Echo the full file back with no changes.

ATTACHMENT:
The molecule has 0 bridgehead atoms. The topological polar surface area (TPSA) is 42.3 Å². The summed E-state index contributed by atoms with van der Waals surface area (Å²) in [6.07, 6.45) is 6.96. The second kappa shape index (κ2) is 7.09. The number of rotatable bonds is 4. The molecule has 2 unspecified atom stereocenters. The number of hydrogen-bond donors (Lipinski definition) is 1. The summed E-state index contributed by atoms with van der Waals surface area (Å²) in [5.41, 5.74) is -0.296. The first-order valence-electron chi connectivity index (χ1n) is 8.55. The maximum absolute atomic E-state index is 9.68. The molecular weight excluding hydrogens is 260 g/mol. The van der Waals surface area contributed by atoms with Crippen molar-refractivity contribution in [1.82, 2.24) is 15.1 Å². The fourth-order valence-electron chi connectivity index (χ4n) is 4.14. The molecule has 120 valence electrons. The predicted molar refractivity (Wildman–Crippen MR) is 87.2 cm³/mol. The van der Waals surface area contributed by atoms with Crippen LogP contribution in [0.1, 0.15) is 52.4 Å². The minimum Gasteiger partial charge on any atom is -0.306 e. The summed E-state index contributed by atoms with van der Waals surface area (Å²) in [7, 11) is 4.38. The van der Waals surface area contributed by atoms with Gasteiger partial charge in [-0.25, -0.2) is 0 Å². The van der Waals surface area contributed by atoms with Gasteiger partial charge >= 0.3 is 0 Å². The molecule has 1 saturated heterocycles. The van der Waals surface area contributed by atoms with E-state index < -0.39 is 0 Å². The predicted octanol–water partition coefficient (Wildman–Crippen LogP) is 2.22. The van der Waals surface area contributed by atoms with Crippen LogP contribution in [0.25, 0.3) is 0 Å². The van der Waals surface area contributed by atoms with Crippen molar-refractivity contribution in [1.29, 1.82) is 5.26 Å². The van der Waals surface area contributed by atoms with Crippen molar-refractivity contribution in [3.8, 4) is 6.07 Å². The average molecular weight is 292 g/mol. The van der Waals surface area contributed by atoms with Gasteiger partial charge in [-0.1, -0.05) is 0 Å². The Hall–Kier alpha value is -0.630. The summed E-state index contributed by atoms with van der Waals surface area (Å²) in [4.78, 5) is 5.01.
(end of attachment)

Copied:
The molecule has 0 bridgehead atoms. The topological polar surface area (TPSA) is 42.3 Å². The summed E-state index contributed by atoms with van der Waals surface area (Å²) in [6.07, 6.45) is 6.96. The second kappa shape index (κ2) is 7.09. The number of rotatable bonds is 4. The molecule has 2 unspecified atom stereocenters. The number of hydrogen-bond donors (Lipinski definition) is 1. The summed E-state index contributed by atoms with van der Waals surface area (Å²) in [5.41, 5.74) is -0.296. The first-order valence-electron chi connectivity index (χ1n) is 8.55. The maximum absolute atomic E-state index is 9.68. The molecular weight excluding hydrogens is 260 g/mol. The van der Waals surface area contributed by atoms with Crippen molar-refractivity contribution in [1.82, 2.24) is 15.1 Å². The fourth-order valence-electron chi connectivity index (χ4n) is 4.14. The molecule has 120 valence electrons. The predicted molar refractivity (Wildman–Crippen MR) is 87.2 cm³/mol. The van der Waals surface area contributed by atoms with Crippen LogP contribution in [0.1, 0.15) is 52.4 Å². The minimum Gasteiger partial charge on any atom is -0.306 e. The summed E-state index contributed by atoms with van der Waals surface area (Å²) in [7, 11) is 4.38. The van der Waals surface area contributed by atoms with Gasteiger partial charge in [-0.25, -0.2) is 0 Å². The van der Waals surface area contributed by atoms with Gasteiger partial charge >= 0.3 is 0 Å². The molecule has 1 saturated heterocycles. The van der Waals surface area contributed by atoms with E-state index < -0.39 is 0 Å². The predicted octanol–water partition coefficient (Wildman–Crippen LogP) is 2.22. The van der Waals surface area contributed by atoms with Crippen LogP contribution in [0.25, 0.3) is 0 Å². The van der Waals surface area contributed by atoms with Crippen molar-refractivity contribution in [1.29, 1.82) is 5.26 Å². The van der Waals surface area contributed by atoms with Crippen molar-refractivity contribution in [3.8, 4) is 6.07 Å². The average molecular weight is 292 g/mol. The van der Waals surface area contributed by atoms with Gasteiger partial charge in [-0.1, -0.05) is 0 Å². The Hall–Kier alpha value is -0.630. The summed E-state index contributed by atoms with van der Waals surface area (Å²) in [4.78, 5) is 5.01.